In our crazy lives, have we ever stopped for a moment just to ask ourselves ‘what is the purpose of our lives’? When everything around us has a higher purpose, why don’t we have one? Till when we’ll remain on the receiving end of this universe, taking its favours for granted and not giving anything in return? This is the only reason why most of us are not happy with our lives. Have we ever thought of anything above ourselves, our worries, our day to day chores and desires? What about others - the underprivileged, sick or needy - in whose lives we could make a difference by one simple deed of kindness, by one tender expression of love or by one gentle gesture of support?

I always love these lines from Helen Keller, ‘If I can stop one heart from breaking, I shall not live in vain: If I can ease one life the aching, Or cool one pain, Or help one fainting robin, Unto his nest again, I shall not live in vain’.

Managing your anger

Anger is one of the most misunderstood and overused of human emotions. It is a normal healthy human emotion though. It only becomes unhealthy when it is too long, frequent or intense. When it is person-directed and destroys interpersonal relationships and reputation.

According to George Anderson, an anger management coach, ‘Anger is not a planned action rather a reaction to an inner emotion. It is the energy that serves a purpose, by giving people the drive and determination to cope with difficult situations. Anger helps release tension. If handled well, anger can help resolve conflicts and improve relationships with others. Anger is an easy emotion to show; everyone gets angry’.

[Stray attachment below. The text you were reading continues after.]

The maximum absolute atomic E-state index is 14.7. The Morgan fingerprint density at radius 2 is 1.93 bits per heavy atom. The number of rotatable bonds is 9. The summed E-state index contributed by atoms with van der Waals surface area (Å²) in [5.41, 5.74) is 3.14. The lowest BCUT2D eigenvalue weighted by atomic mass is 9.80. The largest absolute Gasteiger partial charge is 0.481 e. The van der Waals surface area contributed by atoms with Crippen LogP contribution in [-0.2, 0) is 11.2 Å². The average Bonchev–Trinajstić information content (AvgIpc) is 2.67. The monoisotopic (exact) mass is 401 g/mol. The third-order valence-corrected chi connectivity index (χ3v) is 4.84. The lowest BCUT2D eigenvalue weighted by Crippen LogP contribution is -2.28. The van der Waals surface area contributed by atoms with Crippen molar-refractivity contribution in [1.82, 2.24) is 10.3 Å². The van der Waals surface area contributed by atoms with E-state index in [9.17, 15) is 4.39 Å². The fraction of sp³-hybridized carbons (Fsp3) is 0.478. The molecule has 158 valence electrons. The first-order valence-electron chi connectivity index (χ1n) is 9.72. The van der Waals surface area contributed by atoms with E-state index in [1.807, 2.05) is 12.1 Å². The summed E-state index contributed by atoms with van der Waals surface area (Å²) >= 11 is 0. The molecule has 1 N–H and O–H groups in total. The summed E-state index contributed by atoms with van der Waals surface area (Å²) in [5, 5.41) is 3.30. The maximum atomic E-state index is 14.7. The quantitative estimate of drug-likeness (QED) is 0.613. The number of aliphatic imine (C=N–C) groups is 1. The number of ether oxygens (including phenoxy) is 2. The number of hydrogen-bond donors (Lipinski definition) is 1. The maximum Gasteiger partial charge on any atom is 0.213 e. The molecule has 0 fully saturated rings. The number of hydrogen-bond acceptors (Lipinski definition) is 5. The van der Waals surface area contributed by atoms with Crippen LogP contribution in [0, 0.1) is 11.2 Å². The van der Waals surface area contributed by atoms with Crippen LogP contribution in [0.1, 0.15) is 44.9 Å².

So basically anger serves two purposes: it tells you that something is wrong, and it gives you the energy to do something about it. However, anger can’t tell you how to handle a situation. That’s where anger styles come in.

The other day I came across a book ‘Letting Go of Anger’ by Ron Potter-Effron and Patricia Potter-Effron. They identified the following anger styles which are adopted by most people. Your anger style is the habitual, predictable way in which you handle angry situations.
Anger Avoidance. Anger avoiders don’t like anger, and in many cases they fear anger in themselves and others. They think they’ll lose control if they get mad, or that getting angry is a bad thing. They feel that they’re a good person because they don’t get mad. The problem with those that avoid anger is that they often fail to heed the signs that something is wrong, they fail to act assertively, and they often feel like others are walking all over them.
Sneaky Anger. Anger sneaks don’t let others know they’re angry. Often, they themselves don’t know that they’re angry. However, their anger manifests in sneaky ways, such as “forgetting” to do things they’ve committed themselves to do. When an anger sneak resents some demand from another, they keep from meeting the other’s demands through avoidance, and this can lead to frustrating relationships with those around them.